Ghost, Stardust, Legend, these are but some famous and respected films that chose to combine two popular film genres: romance and fantasy. I for one generally shy away from both of these genres. Quality romance stories are, in my humble opinion, far and few between, and fantasy has really never been genre that poked my curiosity in any meaningful way. Whereupon learning that a Filmspotting message board member wanted me to watch a romance story laced in fantasy, I felt a bit uneasy, but since ‘I’m motivated by my duty!’, I figured I could at least make it through the film while only dozing off once or twice.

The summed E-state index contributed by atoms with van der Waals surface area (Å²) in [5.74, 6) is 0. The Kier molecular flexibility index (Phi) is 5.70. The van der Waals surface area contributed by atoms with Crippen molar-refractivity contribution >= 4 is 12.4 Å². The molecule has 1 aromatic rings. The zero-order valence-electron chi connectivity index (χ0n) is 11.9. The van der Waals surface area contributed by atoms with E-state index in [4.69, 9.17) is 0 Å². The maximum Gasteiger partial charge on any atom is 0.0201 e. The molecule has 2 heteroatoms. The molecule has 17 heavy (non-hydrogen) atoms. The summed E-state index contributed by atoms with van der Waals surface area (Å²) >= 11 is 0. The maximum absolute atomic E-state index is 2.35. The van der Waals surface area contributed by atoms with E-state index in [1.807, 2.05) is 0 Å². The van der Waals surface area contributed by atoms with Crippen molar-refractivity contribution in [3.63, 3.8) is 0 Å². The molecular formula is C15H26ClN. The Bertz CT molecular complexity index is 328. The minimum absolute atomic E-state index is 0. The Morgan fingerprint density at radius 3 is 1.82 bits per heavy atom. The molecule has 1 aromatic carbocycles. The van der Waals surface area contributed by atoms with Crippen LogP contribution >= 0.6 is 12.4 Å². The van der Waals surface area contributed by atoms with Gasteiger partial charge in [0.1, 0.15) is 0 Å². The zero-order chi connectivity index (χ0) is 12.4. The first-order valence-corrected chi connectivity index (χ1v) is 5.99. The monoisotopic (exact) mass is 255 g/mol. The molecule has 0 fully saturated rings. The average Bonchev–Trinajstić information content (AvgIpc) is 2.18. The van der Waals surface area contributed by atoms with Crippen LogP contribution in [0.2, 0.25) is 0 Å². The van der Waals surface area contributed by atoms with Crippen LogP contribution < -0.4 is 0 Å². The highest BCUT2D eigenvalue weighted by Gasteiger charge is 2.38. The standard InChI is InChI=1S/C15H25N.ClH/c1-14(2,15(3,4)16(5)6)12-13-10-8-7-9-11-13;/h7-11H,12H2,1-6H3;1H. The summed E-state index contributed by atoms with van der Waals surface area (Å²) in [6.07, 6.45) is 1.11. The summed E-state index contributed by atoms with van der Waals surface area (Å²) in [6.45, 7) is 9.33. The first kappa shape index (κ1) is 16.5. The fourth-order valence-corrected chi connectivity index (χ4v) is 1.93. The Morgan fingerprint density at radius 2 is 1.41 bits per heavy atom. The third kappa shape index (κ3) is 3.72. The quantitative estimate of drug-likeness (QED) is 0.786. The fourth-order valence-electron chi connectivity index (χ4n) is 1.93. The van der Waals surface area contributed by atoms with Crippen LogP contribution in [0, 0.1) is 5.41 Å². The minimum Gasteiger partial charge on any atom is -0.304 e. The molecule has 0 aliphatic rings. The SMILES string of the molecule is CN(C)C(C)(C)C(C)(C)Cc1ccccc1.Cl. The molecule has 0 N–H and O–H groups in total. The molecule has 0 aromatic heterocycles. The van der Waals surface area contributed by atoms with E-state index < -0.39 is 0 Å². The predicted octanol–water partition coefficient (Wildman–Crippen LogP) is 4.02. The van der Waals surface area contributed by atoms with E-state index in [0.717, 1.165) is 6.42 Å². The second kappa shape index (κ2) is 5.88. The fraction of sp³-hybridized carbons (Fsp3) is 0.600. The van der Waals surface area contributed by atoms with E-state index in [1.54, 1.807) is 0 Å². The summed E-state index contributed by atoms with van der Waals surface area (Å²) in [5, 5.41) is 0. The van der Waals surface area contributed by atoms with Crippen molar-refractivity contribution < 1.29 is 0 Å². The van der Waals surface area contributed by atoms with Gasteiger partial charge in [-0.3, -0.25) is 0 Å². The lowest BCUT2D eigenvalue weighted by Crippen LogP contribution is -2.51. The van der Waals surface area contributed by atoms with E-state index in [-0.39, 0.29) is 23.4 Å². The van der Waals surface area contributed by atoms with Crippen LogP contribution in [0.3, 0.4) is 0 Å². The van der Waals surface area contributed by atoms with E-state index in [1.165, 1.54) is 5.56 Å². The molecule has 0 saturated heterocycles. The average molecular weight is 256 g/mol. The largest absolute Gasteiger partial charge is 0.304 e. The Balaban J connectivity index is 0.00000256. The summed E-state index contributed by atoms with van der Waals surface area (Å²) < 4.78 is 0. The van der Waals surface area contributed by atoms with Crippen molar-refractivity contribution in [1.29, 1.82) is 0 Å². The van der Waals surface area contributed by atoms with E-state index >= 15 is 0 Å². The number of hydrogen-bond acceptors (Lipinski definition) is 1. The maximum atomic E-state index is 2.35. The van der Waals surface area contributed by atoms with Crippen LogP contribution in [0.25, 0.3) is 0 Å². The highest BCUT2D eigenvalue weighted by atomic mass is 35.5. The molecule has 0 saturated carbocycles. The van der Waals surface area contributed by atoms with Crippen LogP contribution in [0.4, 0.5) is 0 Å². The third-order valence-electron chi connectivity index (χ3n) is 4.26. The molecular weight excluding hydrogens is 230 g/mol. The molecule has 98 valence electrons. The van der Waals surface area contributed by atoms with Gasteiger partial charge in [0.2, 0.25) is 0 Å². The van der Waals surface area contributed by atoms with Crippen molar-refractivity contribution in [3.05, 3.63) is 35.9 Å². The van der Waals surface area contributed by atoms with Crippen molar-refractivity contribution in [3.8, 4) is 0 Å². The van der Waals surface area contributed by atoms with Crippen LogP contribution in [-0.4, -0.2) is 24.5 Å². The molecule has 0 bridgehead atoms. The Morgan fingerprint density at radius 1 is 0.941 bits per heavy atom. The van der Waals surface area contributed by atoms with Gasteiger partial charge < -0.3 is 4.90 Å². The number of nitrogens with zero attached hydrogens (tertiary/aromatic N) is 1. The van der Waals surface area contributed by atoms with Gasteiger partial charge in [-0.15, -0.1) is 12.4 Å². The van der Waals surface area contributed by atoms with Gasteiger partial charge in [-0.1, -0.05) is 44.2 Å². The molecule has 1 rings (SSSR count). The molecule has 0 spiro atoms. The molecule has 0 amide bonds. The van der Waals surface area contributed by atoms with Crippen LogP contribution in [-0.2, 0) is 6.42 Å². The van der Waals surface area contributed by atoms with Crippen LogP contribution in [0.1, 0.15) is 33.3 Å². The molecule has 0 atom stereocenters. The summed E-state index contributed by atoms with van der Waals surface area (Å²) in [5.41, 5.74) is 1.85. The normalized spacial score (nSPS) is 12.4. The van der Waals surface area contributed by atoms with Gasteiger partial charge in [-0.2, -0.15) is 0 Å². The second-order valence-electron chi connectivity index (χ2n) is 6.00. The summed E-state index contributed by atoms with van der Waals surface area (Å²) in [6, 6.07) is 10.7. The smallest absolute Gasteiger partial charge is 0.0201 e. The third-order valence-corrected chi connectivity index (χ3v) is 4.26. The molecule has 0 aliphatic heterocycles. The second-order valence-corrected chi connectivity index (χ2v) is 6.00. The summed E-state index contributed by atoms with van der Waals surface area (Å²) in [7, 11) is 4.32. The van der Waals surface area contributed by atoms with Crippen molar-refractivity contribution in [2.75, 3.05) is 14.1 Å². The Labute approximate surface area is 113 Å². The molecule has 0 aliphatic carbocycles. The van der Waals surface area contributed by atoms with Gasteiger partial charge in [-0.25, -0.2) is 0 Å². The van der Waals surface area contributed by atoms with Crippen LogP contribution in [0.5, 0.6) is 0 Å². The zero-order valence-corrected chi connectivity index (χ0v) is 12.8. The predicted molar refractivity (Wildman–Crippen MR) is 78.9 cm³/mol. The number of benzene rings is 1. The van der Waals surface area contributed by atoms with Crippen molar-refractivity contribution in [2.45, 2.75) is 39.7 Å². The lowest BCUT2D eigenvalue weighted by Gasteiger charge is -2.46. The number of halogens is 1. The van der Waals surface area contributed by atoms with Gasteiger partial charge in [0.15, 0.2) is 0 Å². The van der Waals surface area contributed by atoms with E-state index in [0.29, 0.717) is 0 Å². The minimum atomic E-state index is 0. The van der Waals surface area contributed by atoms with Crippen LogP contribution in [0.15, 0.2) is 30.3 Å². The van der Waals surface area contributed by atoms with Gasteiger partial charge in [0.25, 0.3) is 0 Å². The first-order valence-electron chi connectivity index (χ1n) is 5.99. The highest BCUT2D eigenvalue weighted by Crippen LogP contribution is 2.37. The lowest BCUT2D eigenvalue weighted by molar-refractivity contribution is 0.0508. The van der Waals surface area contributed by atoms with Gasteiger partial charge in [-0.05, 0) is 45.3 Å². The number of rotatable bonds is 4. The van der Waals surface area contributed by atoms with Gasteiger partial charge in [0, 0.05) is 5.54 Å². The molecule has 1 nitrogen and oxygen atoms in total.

As the movie opens, a narrator (who subsequently disappears, never to return again after this opening scene) prepares the viewer with a rather ambiguous hint at things to come, that odd and fantastic events do, in fact, occur. The story of the portrait of Jennie is but one of these incredible stories. After this little intro, we are introduced to Eben (Joseph Cotton), a down on his luck and poor struggling artist living in Manhattan. A painter to be precise. Landscapes are what he claims to do best, but his works sell poorly. The many little art galleries are prone to shun his efforts and any occasion when a painting of his sells is a considerable relief. On this very day, he is fortunate enough to locate an art collector and seller, a certain Mrs Spinney (Ethel Barrymore) who takes interest in at least one of his efforts, and pays him an impressive 12,50$ (1948, remember). Content with his luck, Eben later takes a stroll through Central Park. It is there and then, during this cold winter evening in the park, that he meets a girl who will not only change his day, but his entire career as a painter.